SSE teaching professor discusses the risks and rewards of artificial intelligence and machine learning.

Photo of Dr. Carlo Lipizzi
Dr. Gregg Vesonder, Teaching Associate Professor & Program Lead

After Dr. Gregg Vesonder presented a webinar on artificial intelligence (AI) and machine learning for the Defense Acquisition University (DAU) and the System Engineer Research Center (SERC), he discussed the importance of viewing the evolution of this technology through an ethical lens to better advance its impact on society.

Tell us about advancements in AI and machine learning and its impact on how people use, wear and even talk to smart devices every day. Are these advances bringing us closer to what we once only watched in the movies?

Fiction has always been ahead of science. It has also served as a document of what we might aspire to. There are two approaches to AI: Thinking and acting “humanly,” and thinking and acting “rationally.” The Turing Test showed us that a computer can think. Today, we have systems and technologies that can do many tasks. However, what many are asking today is whether AI will ultimately think with emotion.

What are researchers finding? Is AI capable of having emotions? For that matter, is AI capable of being creative?

Well, those are two different things. Let’s start with creativity. We need to do a better job of understanding creativity in humans. AI isn’t creative if it’s drawn from other people. However, we are seeing signs of emotion in AI. Consider how we interact with Alexa and Google Home. Researchers are teaching these devices about human behavior, and there are signs that the devices are beginning to understand human emotion. So, when I recently asked Alexa about the weather, Alexa didn’t just tell me that it is raining today. Alexa added that with a lot of rain there are also rainbows. That could suggest that there’s an understanding of my (or someone’s) emotional response to a rainy day.

As researchers work through these advances, what is it that separates humans from AI?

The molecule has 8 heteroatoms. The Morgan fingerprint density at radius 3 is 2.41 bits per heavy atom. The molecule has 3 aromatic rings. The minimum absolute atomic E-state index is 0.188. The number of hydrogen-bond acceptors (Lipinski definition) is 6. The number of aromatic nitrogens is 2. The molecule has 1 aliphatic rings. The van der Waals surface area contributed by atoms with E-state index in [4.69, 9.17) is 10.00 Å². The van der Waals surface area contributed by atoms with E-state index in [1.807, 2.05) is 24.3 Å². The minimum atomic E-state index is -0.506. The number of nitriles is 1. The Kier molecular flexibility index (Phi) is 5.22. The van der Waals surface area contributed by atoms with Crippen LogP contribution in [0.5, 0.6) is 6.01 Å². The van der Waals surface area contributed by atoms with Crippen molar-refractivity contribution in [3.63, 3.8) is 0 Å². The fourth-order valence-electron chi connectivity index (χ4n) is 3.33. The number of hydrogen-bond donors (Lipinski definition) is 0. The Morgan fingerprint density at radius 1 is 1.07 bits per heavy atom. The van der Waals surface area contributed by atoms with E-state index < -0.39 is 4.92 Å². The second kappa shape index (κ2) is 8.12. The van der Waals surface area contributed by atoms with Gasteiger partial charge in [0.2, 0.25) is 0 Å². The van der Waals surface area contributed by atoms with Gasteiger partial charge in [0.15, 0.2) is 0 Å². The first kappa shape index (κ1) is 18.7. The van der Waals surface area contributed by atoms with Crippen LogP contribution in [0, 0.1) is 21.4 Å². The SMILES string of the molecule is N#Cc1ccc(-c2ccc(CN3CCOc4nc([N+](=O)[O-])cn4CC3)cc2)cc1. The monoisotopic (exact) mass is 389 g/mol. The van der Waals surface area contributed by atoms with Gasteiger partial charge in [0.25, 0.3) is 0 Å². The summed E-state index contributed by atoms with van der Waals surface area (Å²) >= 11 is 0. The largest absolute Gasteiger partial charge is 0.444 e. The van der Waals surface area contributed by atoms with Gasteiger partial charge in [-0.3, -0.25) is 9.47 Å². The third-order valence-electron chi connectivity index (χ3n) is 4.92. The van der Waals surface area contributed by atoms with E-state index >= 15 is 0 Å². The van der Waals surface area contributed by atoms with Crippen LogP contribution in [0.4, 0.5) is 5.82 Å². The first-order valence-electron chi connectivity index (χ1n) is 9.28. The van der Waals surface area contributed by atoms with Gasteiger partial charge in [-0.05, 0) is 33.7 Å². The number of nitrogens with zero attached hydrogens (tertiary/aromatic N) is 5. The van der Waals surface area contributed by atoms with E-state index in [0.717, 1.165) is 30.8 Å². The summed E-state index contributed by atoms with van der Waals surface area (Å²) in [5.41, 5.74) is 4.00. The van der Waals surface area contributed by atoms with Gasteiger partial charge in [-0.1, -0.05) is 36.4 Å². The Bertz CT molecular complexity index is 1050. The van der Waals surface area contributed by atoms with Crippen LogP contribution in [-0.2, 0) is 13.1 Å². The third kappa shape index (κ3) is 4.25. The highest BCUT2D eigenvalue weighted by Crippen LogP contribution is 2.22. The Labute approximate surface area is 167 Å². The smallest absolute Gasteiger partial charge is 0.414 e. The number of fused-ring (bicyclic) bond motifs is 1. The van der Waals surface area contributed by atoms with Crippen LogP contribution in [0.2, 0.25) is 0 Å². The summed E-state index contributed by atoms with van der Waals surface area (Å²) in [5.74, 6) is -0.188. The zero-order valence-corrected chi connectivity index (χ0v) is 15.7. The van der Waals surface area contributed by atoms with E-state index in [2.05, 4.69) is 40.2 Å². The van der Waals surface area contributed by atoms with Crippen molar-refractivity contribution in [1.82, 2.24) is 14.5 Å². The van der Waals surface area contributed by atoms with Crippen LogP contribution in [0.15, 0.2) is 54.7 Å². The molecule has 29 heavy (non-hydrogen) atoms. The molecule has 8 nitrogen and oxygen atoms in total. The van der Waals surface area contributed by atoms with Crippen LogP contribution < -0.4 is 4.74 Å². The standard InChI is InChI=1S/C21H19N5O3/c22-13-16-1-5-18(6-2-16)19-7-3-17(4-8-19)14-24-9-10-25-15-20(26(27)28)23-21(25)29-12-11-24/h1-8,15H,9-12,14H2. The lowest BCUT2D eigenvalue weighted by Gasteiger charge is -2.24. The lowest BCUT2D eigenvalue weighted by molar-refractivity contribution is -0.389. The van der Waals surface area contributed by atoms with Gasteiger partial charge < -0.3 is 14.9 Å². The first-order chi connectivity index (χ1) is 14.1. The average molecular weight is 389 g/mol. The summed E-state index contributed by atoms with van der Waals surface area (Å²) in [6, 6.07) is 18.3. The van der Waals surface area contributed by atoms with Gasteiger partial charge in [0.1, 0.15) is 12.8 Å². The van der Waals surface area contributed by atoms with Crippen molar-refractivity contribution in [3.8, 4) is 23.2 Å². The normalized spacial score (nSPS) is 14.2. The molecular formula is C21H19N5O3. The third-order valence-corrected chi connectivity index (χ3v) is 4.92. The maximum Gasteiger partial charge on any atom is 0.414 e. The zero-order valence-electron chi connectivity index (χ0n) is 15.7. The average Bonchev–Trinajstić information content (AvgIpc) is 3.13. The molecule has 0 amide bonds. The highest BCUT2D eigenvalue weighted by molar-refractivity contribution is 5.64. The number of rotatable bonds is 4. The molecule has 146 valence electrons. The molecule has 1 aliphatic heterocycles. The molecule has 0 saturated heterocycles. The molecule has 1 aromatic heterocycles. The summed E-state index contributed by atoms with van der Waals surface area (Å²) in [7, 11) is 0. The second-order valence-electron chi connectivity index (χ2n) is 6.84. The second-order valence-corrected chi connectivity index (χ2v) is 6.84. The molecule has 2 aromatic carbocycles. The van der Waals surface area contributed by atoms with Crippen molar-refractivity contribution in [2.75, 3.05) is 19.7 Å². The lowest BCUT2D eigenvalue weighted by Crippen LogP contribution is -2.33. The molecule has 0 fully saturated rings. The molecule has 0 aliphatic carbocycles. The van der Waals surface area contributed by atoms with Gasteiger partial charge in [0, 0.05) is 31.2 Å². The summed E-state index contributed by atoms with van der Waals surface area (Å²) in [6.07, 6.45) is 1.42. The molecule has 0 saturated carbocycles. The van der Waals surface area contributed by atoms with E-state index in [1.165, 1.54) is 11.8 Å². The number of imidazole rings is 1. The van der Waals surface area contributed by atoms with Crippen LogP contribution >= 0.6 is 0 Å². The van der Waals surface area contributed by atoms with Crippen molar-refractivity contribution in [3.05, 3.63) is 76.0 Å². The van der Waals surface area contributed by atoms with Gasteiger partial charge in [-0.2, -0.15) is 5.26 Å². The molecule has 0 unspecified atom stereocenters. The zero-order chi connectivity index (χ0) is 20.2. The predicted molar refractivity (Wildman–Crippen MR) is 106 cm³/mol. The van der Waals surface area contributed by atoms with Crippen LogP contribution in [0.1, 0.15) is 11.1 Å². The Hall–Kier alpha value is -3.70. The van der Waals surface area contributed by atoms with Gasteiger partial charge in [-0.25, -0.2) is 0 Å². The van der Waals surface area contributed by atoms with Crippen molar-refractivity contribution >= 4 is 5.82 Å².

We are social beings, and this makes us different from AI. What will be really interesting is when you react to a totally independent AI as if it were a person. If we embed true symbolic reasoning inside a neural engine, we will have a super-human and super-neural combination. This means we’ll be having AI that’s not just perceiving or remembering information, but one that is consciously thinking.

What steps can be taken toward ethics and safety? Where should future software engineers look to remain current on AI and ethics?

An open national and international forum for discussion is advisable. That’s where the Montreal Declaration for a Responsible Development of AI came into play in 2018. It serves as a guide so that worldwide we can work sensibly and sustainably. Among systems engineers, there is considerable concern about how we use AI as a tool in our work. There are efforts to have developers sign pledges that state that in designing AI systems, humans will always be in charge. A responsible and accountable AI framework means creating systems that are transparent, so that with any task, the system can explain to us how it got to where it is.

A lot of SSE researchers are working to improve quality of life and safety through smart initiatives. Can you discuss positive developments in software engineering?

There are many hopeful applications today. There are smart home devices used for elder care, for aging with peace. AI has been found to help people with Alzheimer’s disease get through the day. There’s AI use for soldiers who are dealing with long-term effects of war. Yes, AI systems will help individuals lead better lives. As for creating a better world, the next 20 to 30 years are going to provide the answers. To use the systems we develop to make this world a better place, we must be conscious of how AI is evolving and we must make it as transparent as possible.

Dr. Gregg Vesonder is an teaching professor and the program lead of the undergraduate and graduate software engineering program at the School of Systems and Enterprises at Stevens.

The software engineering programs at the Stevens School of Systems and Enterprises prepare students to work at any stage of the software development life cycle. Software engineers, developers and innovators are more essential than ever. As the pace of technological change accelerates, there is increasing demand for software systems that are reliable, responsive, safe and secure.

To learn more about the software engineering programs at Stevens email [email protected] or attend a graduate webinar.